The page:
Watch the video in which Marcel Clewits talks about the groundwater monitoring network Engbertsdijksvenen.
Engbertsdijksvenen is a Natura 2000 nature preserve in the Province of Overijssel in the Netherlands. Remedial actions were prepared for this special and protected 1,000 hectare nature preserve on the basis of European regulations, to maintain and restore the existing raised bogs, among other things. To monitor the effects of the remedial actions, the Engbertsdijksvenen groundwater monitoring network was established. 59 monitoring wells were installed for this purpose within a 1.5-kilometre radius all around the nature preserve. The fact that residents and land owners are closely involved in configuring the network makes the project all the more special.
Marcel Clewits, Technical Manager of the Engbertsdijksvenen Planning Project speaks enthusiastically about the protected nature preserve. “The Engbertsdijksvenen are part of a former high raised bog region and still contains a small core with living raised bog. This region of living raised bog has retained the original 5-metre thickness. Apart from the living raised bog, there is more than approximately 600 hectares of recovering raised bog left to admire in the Engbertsdijksvenen region.”
However, the nature preserve is battling drought. Due to land reclamation, for example for agricultural purposes, the groundwater level has dropped. At the present time, a development plan is being prepared that includes the formulation and implementation of remediation measures. This includes compartmentalising and filling in ditches and trenches, for example. All intended to raise groundwater levels in this nature preserve and to as much as possible retain the rainwater in this region so that the recovering raised bogs become sufficiently moist.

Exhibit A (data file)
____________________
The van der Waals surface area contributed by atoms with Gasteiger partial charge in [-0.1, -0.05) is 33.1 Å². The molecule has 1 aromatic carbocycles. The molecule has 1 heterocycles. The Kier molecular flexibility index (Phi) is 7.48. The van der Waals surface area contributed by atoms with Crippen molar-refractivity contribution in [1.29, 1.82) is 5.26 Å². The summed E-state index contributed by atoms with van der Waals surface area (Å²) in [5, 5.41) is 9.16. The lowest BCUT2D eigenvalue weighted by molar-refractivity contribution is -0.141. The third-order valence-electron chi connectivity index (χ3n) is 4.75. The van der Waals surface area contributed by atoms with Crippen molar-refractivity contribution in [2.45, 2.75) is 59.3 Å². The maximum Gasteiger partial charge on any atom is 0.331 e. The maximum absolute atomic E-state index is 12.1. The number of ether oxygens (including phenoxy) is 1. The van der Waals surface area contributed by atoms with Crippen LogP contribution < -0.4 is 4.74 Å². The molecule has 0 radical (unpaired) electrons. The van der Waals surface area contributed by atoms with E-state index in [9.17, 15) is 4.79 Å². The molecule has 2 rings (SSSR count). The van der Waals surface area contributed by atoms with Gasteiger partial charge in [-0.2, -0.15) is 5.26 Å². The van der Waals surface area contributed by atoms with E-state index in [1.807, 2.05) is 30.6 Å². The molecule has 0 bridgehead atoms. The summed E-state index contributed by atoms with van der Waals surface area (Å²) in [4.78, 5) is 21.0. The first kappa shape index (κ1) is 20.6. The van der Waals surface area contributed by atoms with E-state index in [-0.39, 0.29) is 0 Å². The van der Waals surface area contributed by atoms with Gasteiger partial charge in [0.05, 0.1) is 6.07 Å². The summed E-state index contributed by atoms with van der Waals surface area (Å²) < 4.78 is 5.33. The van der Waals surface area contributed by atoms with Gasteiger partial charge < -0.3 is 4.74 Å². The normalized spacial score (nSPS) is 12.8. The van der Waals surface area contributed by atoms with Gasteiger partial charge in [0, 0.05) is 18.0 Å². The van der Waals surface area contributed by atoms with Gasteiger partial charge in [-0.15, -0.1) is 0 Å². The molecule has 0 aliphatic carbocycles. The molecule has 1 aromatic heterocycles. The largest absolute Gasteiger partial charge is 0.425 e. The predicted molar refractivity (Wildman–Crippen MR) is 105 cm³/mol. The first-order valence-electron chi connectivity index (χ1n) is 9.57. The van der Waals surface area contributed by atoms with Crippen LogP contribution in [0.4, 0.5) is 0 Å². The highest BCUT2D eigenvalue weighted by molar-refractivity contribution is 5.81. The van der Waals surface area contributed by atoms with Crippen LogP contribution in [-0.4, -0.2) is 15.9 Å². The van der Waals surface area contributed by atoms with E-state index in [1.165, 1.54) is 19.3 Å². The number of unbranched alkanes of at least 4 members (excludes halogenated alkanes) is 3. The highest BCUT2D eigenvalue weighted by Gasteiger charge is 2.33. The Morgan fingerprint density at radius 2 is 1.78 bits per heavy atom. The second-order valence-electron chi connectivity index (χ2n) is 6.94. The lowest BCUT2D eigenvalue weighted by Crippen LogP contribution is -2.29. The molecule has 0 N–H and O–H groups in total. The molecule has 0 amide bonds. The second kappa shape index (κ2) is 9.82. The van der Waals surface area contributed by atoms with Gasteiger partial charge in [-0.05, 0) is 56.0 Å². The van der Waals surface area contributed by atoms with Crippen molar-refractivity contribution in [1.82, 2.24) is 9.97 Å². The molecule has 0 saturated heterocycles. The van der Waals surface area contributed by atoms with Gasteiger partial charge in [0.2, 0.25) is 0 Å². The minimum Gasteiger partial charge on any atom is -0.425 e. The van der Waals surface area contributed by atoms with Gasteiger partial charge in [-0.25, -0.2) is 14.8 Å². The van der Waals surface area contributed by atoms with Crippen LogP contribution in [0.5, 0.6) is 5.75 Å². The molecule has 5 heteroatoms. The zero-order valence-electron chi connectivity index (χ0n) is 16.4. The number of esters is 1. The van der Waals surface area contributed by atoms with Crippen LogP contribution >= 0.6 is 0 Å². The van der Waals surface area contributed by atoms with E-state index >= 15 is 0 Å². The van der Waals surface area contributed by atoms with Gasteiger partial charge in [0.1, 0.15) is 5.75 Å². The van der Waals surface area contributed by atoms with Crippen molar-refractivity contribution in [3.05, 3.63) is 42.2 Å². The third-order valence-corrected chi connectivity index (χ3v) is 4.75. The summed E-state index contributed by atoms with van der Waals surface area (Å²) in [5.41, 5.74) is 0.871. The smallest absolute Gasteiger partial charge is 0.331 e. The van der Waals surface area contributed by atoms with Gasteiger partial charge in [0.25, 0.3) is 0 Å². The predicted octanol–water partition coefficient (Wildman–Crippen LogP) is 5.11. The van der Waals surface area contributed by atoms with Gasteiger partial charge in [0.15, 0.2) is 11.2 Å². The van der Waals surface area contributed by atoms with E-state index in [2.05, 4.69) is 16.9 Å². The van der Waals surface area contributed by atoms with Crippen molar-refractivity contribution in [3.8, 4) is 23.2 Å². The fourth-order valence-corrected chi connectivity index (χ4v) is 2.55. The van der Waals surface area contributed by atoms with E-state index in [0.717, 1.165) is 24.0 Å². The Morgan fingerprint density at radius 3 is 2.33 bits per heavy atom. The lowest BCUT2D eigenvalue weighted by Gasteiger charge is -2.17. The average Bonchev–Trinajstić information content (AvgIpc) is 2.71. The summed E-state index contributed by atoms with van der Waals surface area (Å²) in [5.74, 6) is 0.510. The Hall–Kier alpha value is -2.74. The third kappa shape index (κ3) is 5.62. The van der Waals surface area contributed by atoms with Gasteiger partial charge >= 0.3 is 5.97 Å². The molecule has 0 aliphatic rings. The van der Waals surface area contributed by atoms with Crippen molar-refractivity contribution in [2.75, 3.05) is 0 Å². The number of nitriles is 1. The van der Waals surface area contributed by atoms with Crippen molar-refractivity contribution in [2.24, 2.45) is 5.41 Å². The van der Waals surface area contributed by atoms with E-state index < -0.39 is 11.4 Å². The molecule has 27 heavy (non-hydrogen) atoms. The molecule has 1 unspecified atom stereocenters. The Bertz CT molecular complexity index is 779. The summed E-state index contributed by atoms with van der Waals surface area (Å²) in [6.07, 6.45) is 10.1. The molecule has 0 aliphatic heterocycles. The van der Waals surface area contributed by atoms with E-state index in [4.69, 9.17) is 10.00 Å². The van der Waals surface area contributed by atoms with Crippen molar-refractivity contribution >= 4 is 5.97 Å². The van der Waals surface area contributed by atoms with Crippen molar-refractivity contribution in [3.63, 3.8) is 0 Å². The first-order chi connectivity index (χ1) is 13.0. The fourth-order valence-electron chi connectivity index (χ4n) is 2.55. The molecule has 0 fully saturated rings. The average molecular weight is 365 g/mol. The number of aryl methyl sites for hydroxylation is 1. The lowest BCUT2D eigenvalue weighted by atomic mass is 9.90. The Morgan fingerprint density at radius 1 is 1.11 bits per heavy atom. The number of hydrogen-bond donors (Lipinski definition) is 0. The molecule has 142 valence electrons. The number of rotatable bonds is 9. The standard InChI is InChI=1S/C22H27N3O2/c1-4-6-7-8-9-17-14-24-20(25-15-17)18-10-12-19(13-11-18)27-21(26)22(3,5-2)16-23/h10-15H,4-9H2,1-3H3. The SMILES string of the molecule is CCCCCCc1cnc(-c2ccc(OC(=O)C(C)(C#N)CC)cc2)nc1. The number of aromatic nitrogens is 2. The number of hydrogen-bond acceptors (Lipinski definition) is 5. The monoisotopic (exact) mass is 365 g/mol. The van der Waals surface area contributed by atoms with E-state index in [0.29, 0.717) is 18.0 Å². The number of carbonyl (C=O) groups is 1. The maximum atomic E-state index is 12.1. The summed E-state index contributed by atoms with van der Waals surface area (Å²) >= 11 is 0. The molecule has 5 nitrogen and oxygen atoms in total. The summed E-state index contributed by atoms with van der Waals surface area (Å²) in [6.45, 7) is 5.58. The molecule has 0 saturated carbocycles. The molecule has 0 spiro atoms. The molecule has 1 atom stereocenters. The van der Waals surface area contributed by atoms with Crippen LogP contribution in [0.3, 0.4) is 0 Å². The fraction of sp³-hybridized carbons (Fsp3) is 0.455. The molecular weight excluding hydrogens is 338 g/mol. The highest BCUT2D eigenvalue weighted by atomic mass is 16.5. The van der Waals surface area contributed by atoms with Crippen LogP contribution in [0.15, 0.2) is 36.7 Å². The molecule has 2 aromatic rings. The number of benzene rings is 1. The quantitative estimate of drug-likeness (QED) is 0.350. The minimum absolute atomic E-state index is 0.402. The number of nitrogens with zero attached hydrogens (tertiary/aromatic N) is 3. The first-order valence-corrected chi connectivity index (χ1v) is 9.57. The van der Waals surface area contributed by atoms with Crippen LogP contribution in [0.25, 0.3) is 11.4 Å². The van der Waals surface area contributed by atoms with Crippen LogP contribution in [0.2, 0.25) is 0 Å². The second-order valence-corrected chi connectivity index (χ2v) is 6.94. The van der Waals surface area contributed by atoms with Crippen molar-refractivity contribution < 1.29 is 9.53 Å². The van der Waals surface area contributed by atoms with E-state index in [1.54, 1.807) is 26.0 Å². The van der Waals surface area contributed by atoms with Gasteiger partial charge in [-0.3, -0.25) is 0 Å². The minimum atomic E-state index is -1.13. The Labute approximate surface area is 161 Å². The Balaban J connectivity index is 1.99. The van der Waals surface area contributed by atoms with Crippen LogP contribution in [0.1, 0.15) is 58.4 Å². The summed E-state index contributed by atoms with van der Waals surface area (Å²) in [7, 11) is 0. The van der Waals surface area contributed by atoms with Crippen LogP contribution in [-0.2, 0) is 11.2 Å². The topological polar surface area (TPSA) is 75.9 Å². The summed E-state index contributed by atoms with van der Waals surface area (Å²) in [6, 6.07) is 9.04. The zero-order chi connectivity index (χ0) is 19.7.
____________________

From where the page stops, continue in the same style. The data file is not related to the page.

The measures are not only confined to the nature preserve, but beyond it as well. The LTO Noord, an interest group of and for agricultural farmers in the 9 Dutch provinces above the Meuse River, has been asked to prepare a development plan for this purpose. Rewetting is essential for restoring the living raised bogs in this nature preserve. However, the surrounding area must stay as dry as possible. The measures we are proposing must have as little impact on the surrounding environment as possible. This is why we want to gain proper insight into the groundwater levels at the present time as well.
“To map out the groundwater levels, we installed a groundwater monitoring network. We now have 59 monitoring sites. The monitoring network was developed together with local residents and landowners. They contributed ideas about where best to install the monitoring wells because they are directly involved and naturally have very specific knowledge of the area. After we developed our own proposal, we explained it during a number of discussion rounds. Local residents had ideas about relocating several monitoring wells and adding others. We have respected these ideas. Ultimately, at the suggestion of local residents we relocated various monitoring wells.”
“Over the coming years a great deal of measuring and monitoring will occur all around this nature preserve. We are building up a measurement series so as to have a clear picture of the effects of the implemented measures later on, so that we can respond to this on a timely basis.”
The key issue within the Engbertsdijksvenen Planning Project is how to effect the rewetting required to achieve the nature objectives set out for this area. Together with other experts, including hydrologists and ecologists, a Core Team is working on further detailing and elaborating the regional analysis for the purpose of ultimately coming up with a proposal for the measures to be implemented and a well-supported development plan. The development plan will be adopted by the Project’s Management Advisory Committee and submitted to the Province of Overijssel.